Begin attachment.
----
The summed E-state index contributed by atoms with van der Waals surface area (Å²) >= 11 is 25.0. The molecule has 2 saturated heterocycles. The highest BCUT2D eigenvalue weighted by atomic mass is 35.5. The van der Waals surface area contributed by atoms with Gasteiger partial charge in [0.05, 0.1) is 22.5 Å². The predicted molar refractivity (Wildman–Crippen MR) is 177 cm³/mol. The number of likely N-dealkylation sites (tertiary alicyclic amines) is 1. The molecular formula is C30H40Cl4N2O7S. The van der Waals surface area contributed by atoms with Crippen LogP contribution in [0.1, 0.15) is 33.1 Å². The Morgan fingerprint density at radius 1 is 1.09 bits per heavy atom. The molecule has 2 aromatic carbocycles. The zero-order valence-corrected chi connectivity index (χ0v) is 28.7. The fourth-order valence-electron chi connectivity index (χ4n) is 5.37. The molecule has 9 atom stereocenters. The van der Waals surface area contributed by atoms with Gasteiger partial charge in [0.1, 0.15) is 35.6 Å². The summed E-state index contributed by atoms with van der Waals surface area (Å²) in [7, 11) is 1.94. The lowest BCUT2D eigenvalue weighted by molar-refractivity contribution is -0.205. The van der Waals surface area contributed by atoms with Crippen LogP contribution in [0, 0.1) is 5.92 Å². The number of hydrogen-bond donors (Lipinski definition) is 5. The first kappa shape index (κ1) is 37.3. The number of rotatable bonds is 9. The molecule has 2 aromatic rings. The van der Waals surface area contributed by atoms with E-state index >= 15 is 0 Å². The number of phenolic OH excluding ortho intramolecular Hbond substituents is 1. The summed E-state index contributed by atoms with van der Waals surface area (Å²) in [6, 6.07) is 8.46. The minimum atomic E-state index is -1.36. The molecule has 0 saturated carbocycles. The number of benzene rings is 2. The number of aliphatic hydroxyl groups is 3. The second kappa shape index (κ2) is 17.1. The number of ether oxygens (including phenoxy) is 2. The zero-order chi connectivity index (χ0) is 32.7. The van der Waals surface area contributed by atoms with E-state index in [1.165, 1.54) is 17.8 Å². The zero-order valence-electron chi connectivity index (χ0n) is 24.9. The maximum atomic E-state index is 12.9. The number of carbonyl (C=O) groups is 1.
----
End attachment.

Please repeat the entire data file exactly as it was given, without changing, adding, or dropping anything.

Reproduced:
The summed E-state index contributed by atoms with van der Waals surface area (Å²) >= 11 is 25.0. The molecule has 2 saturated heterocycles. The highest BCUT2D eigenvalue weighted by atomic mass is 35.5. The van der Waals surface area contributed by atoms with Gasteiger partial charge in [0.05, 0.1) is 22.5 Å². The predicted molar refractivity (Wildman–Crippen MR) is 177 cm³/mol. The number of likely N-dealkylation sites (tertiary alicyclic amines) is 1. The molecular formula is C30H40Cl4N2O7S. The van der Waals surface area contributed by atoms with Crippen LogP contribution in [0.1, 0.15) is 33.1 Å². The Morgan fingerprint density at radius 1 is 1.09 bits per heavy atom. The molecule has 2 aromatic carbocycles. The zero-order valence-corrected chi connectivity index (χ0v) is 28.7. The fourth-order valence-electron chi connectivity index (χ4n) is 5.37. The molecule has 9 atom stereocenters. The van der Waals surface area contributed by atoms with Gasteiger partial charge in [0.1, 0.15) is 35.6 Å². The summed E-state index contributed by atoms with van der Waals surface area (Å²) in [7, 11) is 1.94. The lowest BCUT2D eigenvalue weighted by molar-refractivity contribution is -0.205. The van der Waals surface area contributed by atoms with Crippen LogP contribution in [0, 0.1) is 5.92 Å². The number of hydrogen-bond donors (Lipinski definition) is 5. The first kappa shape index (κ1) is 37.3. The number of rotatable bonds is 9. The molecule has 2 aromatic rings. The van der Waals surface area contributed by atoms with E-state index >= 15 is 0 Å². The number of phenolic OH excluding ortho intramolecular Hbond substituents is 1. The summed E-state index contributed by atoms with van der Waals surface area (Å²) in [6, 6.07) is 8.46. The minimum atomic E-state index is -1.36. The molecule has 0 saturated carbocycles. The number of benzene rings is 2. The number of aliphatic hydroxyl groups is 3. The second kappa shape index (κ2) is 17.1. The number of ether oxygens (including phenoxy) is 2. The zero-order chi connectivity index (χ0) is 32.7. The van der Waals surface area contributed by atoms with E-state index in [1.165, 1.54) is 17.8 Å². The zero-order valence-electron chi connectivity index (χ0n) is 24.9. The maximum atomic E-state index is 12.9. The number of carbonyl (C=O) groups is 1.